Aaron BurrAaron Burr Jr. (February 6, 1756 – September 14, 1836) was an American politician and lawyer. He was the third vice president of the United States (1801–1805), serving during President Thomas Jefferson's first term.
Burr served as a Continental Army officer in the American Revolutionary War, after which he became a successful lawyer and politician. He was elected twice to the New York State Assembly (1784–1785, 1798–1799), was appointed New York State Attorney General (1789–1791), was chosen as a U.S. senator (1791–1797) from the State of New York, and reached the apex of his career as vice president. In the waning months of his tenure as president of the Senate, he oversaw the 1805 impeachment trial of Supreme Court Justice Samuel Chase.
Burr shot his political rival Alexander Hamilton in a famous duel in 1804, the last full year of his single term as vice president. He was never tried for the illegal duel and all charges against him were eventually dropped, but Hamilton's death ended Burr's political career.
Burr left Washington, D.C., and traveled west seeking new opportunities, both economic and political. His activities eventually led to his arrest on charges of treason in 1807. The subsequent trial resulted in acquittal, but Burr's western schemes left him with large debts and few influential friends. In a final quest for grand opportunities, he left the United States for Europe. He remained overseas until 1812, when he returned to the United States to practice law in New York City, where he spent the rest of his life in relative obscurity. Provided by Wikipedia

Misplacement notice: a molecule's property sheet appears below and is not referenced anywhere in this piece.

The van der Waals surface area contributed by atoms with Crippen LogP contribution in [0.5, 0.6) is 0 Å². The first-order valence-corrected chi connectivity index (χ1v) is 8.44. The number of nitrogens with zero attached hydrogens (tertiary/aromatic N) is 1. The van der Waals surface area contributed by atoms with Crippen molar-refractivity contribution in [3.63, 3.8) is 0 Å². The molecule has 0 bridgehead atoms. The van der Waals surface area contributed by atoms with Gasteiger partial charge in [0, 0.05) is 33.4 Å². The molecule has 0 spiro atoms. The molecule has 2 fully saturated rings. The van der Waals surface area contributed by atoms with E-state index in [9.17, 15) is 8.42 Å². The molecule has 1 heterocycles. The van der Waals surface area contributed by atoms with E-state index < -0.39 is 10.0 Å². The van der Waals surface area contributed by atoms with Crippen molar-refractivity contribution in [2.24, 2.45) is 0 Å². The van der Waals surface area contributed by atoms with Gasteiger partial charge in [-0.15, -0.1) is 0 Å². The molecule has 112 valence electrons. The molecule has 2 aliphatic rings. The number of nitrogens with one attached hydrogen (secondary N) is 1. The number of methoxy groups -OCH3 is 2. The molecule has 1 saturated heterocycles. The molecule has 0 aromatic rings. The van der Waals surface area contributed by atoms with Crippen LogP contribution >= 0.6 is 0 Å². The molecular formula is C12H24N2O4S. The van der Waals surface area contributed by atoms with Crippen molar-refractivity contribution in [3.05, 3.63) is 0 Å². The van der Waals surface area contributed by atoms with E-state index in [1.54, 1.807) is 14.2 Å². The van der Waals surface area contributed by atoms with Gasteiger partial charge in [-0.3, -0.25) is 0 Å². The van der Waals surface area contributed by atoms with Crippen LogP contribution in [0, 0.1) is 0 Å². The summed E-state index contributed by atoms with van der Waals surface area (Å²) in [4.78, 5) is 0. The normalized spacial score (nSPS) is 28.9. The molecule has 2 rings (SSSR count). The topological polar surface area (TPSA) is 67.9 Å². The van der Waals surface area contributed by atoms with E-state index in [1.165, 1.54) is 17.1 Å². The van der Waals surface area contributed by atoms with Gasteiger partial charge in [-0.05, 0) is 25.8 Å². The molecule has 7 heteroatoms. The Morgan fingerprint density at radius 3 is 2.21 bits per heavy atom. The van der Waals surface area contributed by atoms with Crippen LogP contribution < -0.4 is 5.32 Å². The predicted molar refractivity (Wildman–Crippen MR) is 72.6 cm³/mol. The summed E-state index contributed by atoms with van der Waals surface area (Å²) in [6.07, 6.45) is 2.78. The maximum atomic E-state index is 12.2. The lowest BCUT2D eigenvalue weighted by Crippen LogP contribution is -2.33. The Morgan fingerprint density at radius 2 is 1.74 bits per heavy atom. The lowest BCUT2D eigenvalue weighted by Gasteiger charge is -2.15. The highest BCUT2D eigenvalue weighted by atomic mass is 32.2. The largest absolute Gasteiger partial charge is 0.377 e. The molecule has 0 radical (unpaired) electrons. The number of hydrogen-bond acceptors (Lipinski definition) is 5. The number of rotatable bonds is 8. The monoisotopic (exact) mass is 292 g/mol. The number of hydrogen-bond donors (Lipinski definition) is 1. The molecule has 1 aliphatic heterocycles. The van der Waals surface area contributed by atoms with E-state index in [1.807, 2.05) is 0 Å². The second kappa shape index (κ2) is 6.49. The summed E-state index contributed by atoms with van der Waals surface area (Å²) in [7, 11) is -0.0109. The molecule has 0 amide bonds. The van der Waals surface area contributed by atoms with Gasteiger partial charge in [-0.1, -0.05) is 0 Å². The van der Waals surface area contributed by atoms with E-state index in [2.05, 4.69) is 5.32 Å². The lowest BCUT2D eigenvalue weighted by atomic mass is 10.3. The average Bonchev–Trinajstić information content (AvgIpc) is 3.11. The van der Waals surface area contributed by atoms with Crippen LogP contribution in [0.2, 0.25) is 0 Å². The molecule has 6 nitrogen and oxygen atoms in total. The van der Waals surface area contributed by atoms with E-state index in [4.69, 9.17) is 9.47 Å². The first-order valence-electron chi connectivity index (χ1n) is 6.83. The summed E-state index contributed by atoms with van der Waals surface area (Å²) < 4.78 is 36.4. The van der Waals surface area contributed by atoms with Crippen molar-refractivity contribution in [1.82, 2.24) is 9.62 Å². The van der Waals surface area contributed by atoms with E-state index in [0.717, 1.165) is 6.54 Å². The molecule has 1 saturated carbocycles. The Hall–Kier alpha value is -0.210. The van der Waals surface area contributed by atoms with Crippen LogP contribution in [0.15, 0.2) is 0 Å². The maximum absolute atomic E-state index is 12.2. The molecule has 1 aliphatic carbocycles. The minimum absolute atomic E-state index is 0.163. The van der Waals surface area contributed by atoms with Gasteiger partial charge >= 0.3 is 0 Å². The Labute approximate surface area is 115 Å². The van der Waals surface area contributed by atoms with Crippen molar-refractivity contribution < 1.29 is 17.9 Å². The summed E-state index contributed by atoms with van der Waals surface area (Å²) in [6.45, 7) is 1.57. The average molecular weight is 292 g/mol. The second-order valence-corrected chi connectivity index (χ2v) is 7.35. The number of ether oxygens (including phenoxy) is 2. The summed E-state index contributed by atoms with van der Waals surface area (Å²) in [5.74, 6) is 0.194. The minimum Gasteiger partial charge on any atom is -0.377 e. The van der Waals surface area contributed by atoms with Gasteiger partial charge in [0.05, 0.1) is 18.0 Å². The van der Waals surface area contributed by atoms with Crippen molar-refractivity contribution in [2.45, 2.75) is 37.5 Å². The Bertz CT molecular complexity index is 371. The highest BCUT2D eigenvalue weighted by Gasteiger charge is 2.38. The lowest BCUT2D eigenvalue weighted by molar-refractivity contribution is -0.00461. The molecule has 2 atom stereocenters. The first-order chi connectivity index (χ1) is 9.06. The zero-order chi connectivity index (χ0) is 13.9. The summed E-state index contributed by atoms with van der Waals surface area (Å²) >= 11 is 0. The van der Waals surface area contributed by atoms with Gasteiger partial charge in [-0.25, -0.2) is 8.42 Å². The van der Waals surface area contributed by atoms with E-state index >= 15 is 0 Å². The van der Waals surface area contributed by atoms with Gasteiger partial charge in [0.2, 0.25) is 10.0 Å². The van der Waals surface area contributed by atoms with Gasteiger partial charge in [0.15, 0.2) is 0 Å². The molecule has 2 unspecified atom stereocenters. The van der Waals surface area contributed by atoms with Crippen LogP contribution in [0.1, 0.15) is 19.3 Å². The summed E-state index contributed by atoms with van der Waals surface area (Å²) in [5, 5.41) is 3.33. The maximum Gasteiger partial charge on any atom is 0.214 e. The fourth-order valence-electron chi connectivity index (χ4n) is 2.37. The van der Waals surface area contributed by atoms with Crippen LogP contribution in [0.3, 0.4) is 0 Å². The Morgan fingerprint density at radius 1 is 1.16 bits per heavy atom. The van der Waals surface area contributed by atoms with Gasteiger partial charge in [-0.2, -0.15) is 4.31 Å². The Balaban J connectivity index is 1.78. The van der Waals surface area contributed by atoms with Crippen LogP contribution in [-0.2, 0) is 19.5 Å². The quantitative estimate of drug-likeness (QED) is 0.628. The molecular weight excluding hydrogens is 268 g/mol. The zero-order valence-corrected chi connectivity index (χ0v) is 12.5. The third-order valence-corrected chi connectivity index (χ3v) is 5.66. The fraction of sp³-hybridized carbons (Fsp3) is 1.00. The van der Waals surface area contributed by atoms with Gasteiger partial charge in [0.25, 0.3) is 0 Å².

The private journal of Aaron Burr : during his residence of four years in Europe : with selections from his correspondence
The private journal of Aaron Burr : during his residence of four years in Europe ; with selections from his correspondence
Secret history, or, The horrors of St. Domingo, in a series of letters, written by a lady at Cape Francois, to Colonel Burr, late vice-president of the United States, principally d...“...Burr, Aaron, 1756-1836....”
A letter to Aaron Burr on the barbarous origin : the criminal nature and the baneful effects of duels ; occasioned by his late fatal interview with the deceased and much lamented G...“...Burr, Aaron, 1756-1836....”
An examination of the various charges exhibited against Aaron Burr, esq., vice-president of the United States“...Burr, Aaron, 1756-1836....”